Bao Nguyen

A Boolean Model of Microglial Phenotype Transitions Under Acute and Chronic Inflammation

Class of 2020

Biography

  • Education
    • Thang Long high school for the gifted, Da Lat city, Vietnam
    • The College of Wooster, BA in Neurobiology, 2020
    • The College of Wooster, minor in Environmental Studies, 2020
  • Professional experience
    • Sustainable Agriculture Program Intern, Centre for Sustainable Rural Development, Hanoi, Vietnam
    • Ambassador, Office of International Student Affairs, College of Wooster
    • Health Coach, Wooster Community Hospital
    • Undergraduate Research Assistant, Chemistry, College of Wooster
    • Undergraduate Research Assistant, Psychology, College of Wooster
    • Student Access Assistant at Andrews Library, College of Wooster
    • Peer Educator, College of Wooster

Webpage: https://www.linkedin.com/in/bao-nguyen013

IS Thesis Abstract

Infection or damage to neurons can trigger the activation of a specialized class of brain-resident immune cell, microglia, which clear infection and help tissue repair. The persistence of microglial activation beyond an acute infection response contributes to many age-related diseases like Alzheimer’s and Parkinson’s. Depending on the nature of neuronal insults, microglia take on an M1 phenotype and secrete cytotoxic mediators, or an M2 phenotype, in which they assist in neuroprotection. Current treatments of neurodegenerative diseases focus on reducing the pro-inflammatory effects caused by the prolonged M1 phenotype. Fewer interventions rely on M2 microglia’s ability to promote tissue repair and wound healing. Here we propose a Boolean regulatory network model that shows the transitions of M1 to M2 signaling and the reverse under acute and chronic inflammatory conditions. Our model offers testable predictions related to environmental factors and specific pathways responsible for microglial morphological remodeling. The results point out the critical role of neuron-microglia crosstalk in regulating microglial activation. Our model broadens the understanding of microglial plasticity in response to different inflammatory signals, which could help diversify therapeutic strategies for neurodegeneration.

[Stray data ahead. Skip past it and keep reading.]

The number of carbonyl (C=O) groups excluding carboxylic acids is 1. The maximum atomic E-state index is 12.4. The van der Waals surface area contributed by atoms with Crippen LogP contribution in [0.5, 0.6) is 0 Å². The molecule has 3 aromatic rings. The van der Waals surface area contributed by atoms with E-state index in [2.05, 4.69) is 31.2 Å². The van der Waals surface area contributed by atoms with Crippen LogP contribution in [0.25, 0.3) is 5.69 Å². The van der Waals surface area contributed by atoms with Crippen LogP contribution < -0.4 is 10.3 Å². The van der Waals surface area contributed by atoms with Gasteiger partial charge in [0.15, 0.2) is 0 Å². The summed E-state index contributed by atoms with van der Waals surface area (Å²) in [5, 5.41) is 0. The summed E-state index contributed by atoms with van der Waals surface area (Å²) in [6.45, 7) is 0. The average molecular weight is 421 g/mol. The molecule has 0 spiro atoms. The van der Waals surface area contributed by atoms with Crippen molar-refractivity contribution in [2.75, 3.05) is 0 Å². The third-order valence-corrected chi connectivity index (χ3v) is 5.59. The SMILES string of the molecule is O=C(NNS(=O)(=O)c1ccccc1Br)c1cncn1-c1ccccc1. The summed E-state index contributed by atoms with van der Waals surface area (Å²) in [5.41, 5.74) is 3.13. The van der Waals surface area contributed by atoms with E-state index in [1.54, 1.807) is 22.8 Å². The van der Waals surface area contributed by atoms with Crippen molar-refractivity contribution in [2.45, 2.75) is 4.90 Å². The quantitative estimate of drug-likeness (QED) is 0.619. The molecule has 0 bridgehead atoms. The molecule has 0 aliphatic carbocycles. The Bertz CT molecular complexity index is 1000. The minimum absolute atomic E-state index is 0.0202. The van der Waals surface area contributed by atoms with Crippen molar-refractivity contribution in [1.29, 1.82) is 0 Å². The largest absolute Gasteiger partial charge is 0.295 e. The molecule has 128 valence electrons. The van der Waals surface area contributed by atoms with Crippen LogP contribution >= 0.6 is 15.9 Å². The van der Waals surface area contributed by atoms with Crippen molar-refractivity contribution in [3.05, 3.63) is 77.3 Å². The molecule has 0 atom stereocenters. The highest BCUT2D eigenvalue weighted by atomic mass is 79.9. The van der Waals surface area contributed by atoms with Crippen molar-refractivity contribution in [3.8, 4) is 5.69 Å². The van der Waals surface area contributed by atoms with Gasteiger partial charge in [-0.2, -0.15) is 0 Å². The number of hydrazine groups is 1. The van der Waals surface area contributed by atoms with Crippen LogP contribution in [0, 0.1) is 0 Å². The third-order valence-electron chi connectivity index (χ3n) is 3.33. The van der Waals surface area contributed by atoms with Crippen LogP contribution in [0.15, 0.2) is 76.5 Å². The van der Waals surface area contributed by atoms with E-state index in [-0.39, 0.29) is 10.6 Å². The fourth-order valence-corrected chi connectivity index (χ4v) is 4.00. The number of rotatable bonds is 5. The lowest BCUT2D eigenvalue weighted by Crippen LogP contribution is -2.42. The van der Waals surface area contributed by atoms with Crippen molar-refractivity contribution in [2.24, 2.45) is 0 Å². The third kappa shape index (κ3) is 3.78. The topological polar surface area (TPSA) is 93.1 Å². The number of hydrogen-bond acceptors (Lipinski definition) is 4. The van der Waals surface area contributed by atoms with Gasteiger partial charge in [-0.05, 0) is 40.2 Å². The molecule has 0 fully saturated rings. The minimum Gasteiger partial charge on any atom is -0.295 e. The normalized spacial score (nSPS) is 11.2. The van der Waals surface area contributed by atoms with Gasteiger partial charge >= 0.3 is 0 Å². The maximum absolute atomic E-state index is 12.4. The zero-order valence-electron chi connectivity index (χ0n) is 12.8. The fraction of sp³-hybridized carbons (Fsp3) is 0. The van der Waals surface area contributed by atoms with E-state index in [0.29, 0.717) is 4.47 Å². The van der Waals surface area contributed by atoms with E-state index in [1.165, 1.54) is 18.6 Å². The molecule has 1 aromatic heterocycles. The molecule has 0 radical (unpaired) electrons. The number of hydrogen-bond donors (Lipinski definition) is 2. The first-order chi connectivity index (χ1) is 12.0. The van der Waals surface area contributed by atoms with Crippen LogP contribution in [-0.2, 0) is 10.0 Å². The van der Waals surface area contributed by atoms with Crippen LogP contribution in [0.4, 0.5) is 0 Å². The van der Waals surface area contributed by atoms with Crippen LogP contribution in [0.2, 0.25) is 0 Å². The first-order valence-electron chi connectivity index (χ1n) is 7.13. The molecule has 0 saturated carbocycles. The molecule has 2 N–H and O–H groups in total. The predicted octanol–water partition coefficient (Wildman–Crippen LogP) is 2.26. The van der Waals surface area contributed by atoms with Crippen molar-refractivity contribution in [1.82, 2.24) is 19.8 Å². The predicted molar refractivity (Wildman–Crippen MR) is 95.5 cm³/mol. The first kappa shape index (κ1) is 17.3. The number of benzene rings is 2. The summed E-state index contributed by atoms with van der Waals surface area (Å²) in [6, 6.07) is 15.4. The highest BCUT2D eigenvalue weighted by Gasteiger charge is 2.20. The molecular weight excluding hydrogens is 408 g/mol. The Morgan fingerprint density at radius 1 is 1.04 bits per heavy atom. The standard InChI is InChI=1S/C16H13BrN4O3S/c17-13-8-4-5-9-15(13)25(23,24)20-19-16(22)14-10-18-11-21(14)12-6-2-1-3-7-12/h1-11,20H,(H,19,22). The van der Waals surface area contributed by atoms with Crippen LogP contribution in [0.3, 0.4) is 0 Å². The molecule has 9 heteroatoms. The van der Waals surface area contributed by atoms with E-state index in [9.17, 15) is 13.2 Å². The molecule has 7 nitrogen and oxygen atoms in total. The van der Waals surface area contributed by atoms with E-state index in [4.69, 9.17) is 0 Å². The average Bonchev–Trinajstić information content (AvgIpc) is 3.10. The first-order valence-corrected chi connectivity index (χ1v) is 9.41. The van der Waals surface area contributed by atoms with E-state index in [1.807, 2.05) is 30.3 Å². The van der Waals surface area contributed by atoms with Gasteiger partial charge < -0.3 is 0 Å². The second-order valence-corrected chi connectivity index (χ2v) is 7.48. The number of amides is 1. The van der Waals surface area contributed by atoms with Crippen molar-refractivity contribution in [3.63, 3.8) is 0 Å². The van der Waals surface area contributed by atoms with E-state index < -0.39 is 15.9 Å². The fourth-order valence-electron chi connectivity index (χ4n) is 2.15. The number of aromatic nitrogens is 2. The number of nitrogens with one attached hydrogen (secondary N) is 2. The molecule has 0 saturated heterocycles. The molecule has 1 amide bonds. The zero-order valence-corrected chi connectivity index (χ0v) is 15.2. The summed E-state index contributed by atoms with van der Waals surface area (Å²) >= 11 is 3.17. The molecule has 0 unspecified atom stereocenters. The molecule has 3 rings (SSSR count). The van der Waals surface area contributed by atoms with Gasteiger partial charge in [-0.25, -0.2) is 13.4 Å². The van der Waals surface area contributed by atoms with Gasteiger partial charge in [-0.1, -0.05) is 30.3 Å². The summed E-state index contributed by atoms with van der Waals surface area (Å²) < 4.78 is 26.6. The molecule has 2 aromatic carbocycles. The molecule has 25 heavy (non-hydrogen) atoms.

Figure 1. Summary of model states and major transitions. Microglial phenotypes for every combination of no/low/high CSF1 growth factor (x axis), no/high pathogens (y axis), no/high DAMP (z axis), in the presence (A) and absence (B) of Neuronal Resting Signals (NRS). Loss of NRS signals results in a dominance of M1 phenotype. Black, fragmented cell: apoptotic state; green cells: resting state; dark green cells: proliferating state; blue cells: proliferating M2 state; pink cells: M1 state; dark red cells: proliferating M1 state; blue straight & dashed →: addition & subtraction of DAMP; red straight & dashed →: addition & subtraction of pathogens; dark straight & dashed →: addition & subtraction of NRS.
Image credits: Biorender.

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